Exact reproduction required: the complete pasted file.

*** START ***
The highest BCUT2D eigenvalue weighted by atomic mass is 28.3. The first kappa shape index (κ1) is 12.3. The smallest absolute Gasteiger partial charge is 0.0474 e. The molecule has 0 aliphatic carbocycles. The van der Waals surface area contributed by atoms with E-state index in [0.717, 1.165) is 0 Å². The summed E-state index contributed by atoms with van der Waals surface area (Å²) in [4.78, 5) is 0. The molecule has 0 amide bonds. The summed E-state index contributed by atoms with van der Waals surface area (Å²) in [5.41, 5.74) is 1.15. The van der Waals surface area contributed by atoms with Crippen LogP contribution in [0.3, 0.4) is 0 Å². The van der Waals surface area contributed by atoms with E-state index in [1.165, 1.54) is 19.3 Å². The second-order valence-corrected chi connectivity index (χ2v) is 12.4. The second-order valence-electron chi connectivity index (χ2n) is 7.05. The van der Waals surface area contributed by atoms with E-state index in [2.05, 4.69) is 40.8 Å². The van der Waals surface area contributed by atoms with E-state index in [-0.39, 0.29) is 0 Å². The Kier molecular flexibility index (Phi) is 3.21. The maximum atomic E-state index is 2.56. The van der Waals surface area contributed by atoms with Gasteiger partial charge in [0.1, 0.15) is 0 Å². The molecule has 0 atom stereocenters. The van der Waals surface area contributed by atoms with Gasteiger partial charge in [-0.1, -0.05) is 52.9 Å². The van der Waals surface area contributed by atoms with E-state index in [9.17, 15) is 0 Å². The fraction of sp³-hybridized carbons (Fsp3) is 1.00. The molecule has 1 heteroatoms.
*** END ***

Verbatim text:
The highest BCUT2D eigenvalue weighted by atomic mass is 28.3. The first kappa shape index (κ1) is 12.3. The smallest absolute Gasteiger partial charge is 0.0474 e. The molecule has 0 aliphatic carbocycles. The van der Waals surface area contributed by atoms with E-state index in [0.717, 1.165) is 0 Å². The summed E-state index contributed by atoms with van der Waals surface area (Å²) in [4.78, 5) is 0. The molecule has 0 amide bonds. The summed E-state index contributed by atoms with van der Waals surface area (Å²) in [5.41, 5.74) is 1.15. The van der Waals surface area contributed by atoms with Crippen LogP contribution in [0.3, 0.4) is 0 Å². The van der Waals surface area contributed by atoms with E-state index in [1.165, 1.54) is 19.3 Å². The second-order valence-corrected chi connectivity index (χ2v) is 12.4. The second-order valence-electron chi connectivity index (χ2n) is 7.05. The van der Waals surface area contributed by atoms with E-state index in [2.05, 4.69) is 40.8 Å². The van der Waals surface area contributed by atoms with E-state index in [-0.39, 0.29) is 0 Å². The Kier molecular flexibility index (Phi) is 3.21. The maximum atomic E-state index is 2.56. The van der Waals surface area contributed by atoms with Gasteiger partial charge in [0.1, 0.15) is 0 Å². The molecule has 0 atom stereocenters. The van der Waals surface area contributed by atoms with Gasteiger partial charge in [-0.1, -0.05) is 52.9 Å². The van der Waals surface area contributed by atoms with E-state index in [9.17, 15) is 0 Å². The fraction of sp³-hybridized carbons (Fsp3) is 1.00. The molecule has 1 heteroatoms.